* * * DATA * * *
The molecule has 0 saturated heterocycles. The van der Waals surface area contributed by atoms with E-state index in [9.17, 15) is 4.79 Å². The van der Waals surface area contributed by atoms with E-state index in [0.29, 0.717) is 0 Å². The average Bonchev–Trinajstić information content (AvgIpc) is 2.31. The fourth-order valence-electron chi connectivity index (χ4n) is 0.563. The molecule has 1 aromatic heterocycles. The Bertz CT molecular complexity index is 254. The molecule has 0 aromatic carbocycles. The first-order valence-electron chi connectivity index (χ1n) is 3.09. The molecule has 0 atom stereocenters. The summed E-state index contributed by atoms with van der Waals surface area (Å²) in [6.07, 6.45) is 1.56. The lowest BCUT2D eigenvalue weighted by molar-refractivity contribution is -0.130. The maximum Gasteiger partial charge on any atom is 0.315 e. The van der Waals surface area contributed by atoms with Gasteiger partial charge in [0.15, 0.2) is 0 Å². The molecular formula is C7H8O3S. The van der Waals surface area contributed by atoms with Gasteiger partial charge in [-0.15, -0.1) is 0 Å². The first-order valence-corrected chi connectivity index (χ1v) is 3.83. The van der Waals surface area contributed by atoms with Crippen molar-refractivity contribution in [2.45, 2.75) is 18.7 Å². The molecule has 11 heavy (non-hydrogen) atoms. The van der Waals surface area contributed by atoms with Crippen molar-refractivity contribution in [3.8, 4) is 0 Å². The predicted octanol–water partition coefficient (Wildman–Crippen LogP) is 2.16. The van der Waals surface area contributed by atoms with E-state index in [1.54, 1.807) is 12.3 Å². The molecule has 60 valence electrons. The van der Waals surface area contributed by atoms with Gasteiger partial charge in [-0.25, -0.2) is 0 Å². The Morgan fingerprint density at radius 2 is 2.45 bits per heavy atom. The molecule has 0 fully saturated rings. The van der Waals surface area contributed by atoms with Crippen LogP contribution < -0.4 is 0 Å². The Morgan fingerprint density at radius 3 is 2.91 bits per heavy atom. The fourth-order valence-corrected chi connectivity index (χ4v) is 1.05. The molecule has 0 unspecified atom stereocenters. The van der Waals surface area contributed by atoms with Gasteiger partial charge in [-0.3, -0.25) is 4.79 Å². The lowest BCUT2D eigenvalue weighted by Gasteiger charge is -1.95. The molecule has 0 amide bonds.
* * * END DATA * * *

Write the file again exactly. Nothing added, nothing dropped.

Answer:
The molecule has 0 saturated heterocycles. The van der Waals surface area contributed by atoms with E-state index in [9.17, 15) is 4.79 Å². The van der Waals surface area contributed by atoms with E-state index in [0.29, 0.717) is 0 Å². The average Bonchev–Trinajstić information content (AvgIpc) is 2.31. The fourth-order valence-electron chi connectivity index (χ4n) is 0.563. The molecule has 1 aromatic heterocycles. The Bertz CT molecular complexity index is 254. The molecule has 0 aromatic carbocycles. The first-order valence-electron chi connectivity index (χ1n) is 3.09. The molecule has 0 atom stereocenters. The summed E-state index contributed by atoms with van der Waals surface area (Å²) in [6.07, 6.45) is 1.56. The lowest BCUT2D eigenvalue weighted by molar-refractivity contribution is -0.130. The maximum Gasteiger partial charge on any atom is 0.315 e. The van der Waals surface area contributed by atoms with Gasteiger partial charge in [0.15, 0.2) is 0 Å². The molecular formula is C7H8O3S. The van der Waals surface area contributed by atoms with Gasteiger partial charge in [-0.15, -0.1) is 0 Å². The first-order valence-corrected chi connectivity index (χ1v) is 3.83. The van der Waals surface area contributed by atoms with Crippen molar-refractivity contribution in [2.45, 2.75) is 18.7 Å². The molecule has 11 heavy (non-hydrogen) atoms. The van der Waals surface area contributed by atoms with Crippen molar-refractivity contribution in [3.8, 4) is 0 Å². The predicted octanol–water partition coefficient (Wildman–Crippen LogP) is 2.16. The van der Waals surface area contributed by atoms with E-state index in [1.54, 1.807) is 12.3 Å². The molecule has 60 valence electrons. The van der Waals surface area contributed by atoms with Gasteiger partial charge in [-0.25, -0.2) is 0 Å². The Morgan fingerprint density at radius 2 is 2.45 bits per heavy atom. The molecule has 0 fully saturated rings. The van der Waals surface area contributed by atoms with Crippen LogP contribution < -0.4 is 0 Å². The Morgan fingerprint density at radius 3 is 2.91 bits per heavy atom. The fourth-order valence-corrected chi connectivity index (χ4v) is 1.05. The molecule has 0 unspecified atom stereocenters. The van der Waals surface area contributed by atoms with Gasteiger partial charge in [-0.3, -0.25) is 4.79 Å². The lowest BCUT2D eigenvalue weighted by Gasteiger charge is -1.95. The molecule has 0 amide bonds.